Whether you think I am on to something or just plain paranoid is irrelevant. My thoughts on this film and it’s comparison to Obama just goes to show how powerful this film is. It strikes a nerve with some viewers who feel that there are forces at work that average citizens have no access to. It is not a secret that governments keep things from the public and campaigns are more like a perfunctory side show than a demonstration of who is actually best qualified for the job. Look no further than Mrs. Iselin pushing her husband through the crowd so as to get an inaccurate photo taken or her husband telling an incendiary lie in front of a group of reporters just to get press coverage. Sure, this film is of its time but it is also timeless in that you could probably draw comparisons with it and any number of real people.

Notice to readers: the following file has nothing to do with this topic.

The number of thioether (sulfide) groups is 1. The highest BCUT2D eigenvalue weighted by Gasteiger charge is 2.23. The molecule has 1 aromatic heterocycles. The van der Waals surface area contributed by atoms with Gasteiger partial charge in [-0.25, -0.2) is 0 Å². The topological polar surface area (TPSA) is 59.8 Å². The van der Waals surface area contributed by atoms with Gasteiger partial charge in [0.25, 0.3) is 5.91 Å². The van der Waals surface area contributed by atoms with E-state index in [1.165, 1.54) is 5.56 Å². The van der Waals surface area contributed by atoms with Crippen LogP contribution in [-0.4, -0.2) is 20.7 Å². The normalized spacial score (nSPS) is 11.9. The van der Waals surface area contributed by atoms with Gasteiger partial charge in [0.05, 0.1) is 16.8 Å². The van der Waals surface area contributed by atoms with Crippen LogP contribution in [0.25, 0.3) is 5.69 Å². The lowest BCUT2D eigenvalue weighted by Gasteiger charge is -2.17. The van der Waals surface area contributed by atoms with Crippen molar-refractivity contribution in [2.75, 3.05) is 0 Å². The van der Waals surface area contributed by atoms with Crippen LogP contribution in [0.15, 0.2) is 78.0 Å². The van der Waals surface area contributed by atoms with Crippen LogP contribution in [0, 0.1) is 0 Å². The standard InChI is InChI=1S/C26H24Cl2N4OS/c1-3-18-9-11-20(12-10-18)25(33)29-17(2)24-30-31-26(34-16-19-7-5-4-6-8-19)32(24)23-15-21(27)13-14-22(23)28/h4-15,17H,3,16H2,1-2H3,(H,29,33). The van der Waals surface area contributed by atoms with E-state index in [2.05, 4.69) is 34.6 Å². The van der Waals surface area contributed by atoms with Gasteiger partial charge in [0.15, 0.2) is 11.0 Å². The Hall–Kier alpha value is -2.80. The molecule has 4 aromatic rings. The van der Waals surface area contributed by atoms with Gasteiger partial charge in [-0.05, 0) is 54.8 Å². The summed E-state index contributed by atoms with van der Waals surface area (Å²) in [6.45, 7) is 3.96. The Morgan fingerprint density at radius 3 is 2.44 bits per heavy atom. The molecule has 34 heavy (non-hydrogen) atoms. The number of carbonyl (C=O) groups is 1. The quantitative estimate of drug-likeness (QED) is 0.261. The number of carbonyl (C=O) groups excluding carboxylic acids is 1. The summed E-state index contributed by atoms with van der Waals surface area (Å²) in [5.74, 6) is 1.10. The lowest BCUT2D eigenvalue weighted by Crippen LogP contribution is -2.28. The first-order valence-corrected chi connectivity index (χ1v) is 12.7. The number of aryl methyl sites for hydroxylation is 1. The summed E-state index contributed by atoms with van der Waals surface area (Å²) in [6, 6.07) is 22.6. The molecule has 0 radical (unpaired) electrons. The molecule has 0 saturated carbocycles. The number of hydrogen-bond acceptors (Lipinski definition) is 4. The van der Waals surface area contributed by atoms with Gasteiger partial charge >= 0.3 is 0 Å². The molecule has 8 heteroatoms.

You can also interpret different aspects of this story. As far as Janet Leigh’s character goes, I think she is possibly working for someone. She meets a stranger on a train who clearly has issues yet she comes on like a slut in heat, following him in between trains where she gives him her biography, including her complete address and phone number, methodically asking if he can remember it. Look how calm she is when she arrives to come get a man from the police station that just assaulted someone. She then tells Sinatra that she broke up with her fiancé to be with him, a violent man with mental problems. I think she may be working for the government as a sort of hooker, sent to provide him with a distraction and comfort. Just before they meet, Sinatra is told by his boss to go away and meet a girl as he is clearly over stressed. Perhaps he arranged the meeting as Sinatra told him his plans.